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Showing posts from July, 2006

Warning: this might give some people high blood pressure.

On December 8, 1941, Japan engaged in a sneak attack on a U.S. naval base at Pearl Harbour. America retaliated by warning Japanese civilians to evacuate a small area of southern Japan, before engaging in limited airstrikes. confined to that area. There were, unfortunately, some civilians killed in the airstrikes, among them women and children. America, under immense pressure from most of the rest of the world to cease hostilities, did suspend military action in the afflicted area for a little while, and its president offered profuse and heartfelt apologies. However, it insisted on continuing its efforts until Japan was neutralized.

Total bunk, right? We all know what really happened...and there weren't many in the world who opposed it at the time. Even the atomic bombs, so contentious in hindsight, were seen at the time as a means to limit casualties.

So now we have an unprovoked cross-border attack, illegal under international law, on Israel, this time. This has been followed up …

Approaching meltdown

This searing, oppressive heat is having serious consequences worldwide. Consequences which will only get worse as time goes on.

I've reversed my position on important issues so many times you'd think I was some kind of politician. Global warming is one such issue. At first, I simply believed everything I read in the papers--never a good idea. Then I pendulumed over to the Dark Side, with Michael Crichton. There's a certain romanticism in rowing against the world's currents: it's intoxicating to believe that you are among a Select Group of People who Know The Truth.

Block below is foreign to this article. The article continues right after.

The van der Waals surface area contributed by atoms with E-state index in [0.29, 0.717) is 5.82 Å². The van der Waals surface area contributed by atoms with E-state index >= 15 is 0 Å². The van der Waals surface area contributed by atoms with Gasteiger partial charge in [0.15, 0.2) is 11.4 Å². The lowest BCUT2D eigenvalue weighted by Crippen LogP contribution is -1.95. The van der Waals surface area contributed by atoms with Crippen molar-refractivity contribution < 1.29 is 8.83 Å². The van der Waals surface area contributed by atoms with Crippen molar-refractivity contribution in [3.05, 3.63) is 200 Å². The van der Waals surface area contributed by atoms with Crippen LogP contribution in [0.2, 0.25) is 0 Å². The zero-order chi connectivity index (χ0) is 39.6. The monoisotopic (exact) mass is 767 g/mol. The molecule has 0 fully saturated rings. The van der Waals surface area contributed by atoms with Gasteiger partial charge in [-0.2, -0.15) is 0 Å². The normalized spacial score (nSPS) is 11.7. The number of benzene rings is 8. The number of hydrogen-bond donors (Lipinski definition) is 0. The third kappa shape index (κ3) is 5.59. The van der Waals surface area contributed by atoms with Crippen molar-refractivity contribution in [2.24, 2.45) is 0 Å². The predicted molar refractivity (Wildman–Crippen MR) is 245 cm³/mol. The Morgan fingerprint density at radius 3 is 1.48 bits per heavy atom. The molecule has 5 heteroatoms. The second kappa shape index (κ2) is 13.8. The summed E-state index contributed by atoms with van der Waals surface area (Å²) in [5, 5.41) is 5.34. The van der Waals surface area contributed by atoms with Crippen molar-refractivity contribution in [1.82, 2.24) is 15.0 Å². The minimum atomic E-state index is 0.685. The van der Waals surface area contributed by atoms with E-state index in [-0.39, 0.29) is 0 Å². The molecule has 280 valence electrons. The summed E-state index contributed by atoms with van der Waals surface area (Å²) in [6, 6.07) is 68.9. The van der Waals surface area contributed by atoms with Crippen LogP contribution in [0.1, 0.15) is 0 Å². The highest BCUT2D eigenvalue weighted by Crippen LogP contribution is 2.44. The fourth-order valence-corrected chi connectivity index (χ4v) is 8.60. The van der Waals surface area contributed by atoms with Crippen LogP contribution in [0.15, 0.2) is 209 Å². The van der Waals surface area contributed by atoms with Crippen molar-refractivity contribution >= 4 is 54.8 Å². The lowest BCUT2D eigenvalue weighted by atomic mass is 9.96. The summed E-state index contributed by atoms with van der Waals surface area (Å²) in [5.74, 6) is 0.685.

Yup, uh-huh, like alien abductees. They Know The Truth, too.

I still maintain that Crichton's STATE OF FEAR makes a number of excellent points (and not all of them have to do directly with global warming, either: there's an excellent passage--whence the title of the book derives--about the sworn duty of the media to keep us afraid.)

But I now believe that Crichton's book is irrelevant. I'm s…

Okay, fine, I'll weigh in.

Why are we surprised that (some of the) evacuees from Lebanon are upset with our government? After all, the ships weren't air conditioned. Some people had to sleep on deck. The food was substandard. There were delays. It was, all in all, a horrible experience for many.

(I'm sure being bombed would have been preferable...)

Even though some of these Lebanese-"Canadian"s haven't darkened our shores for decades, they've learned well from a distance just what it means to be Canadian. In one word: entitlement.

It's all about the rights, isn't it? Apparantly somewhere in our Constitution it says the government is duty-bound to save our asses free of charge should we blunder into a war zone. Or should we decide to go live in a war zone, you know, just for the hell of it.

I'm actually happy that these evacuees are speaking up. A debate on what it means to be Canadian is long overdue in this country.

This Lebanese situation is far from the only abuse of Canadia…

Peevery

Little peeves that have been peeving me of late: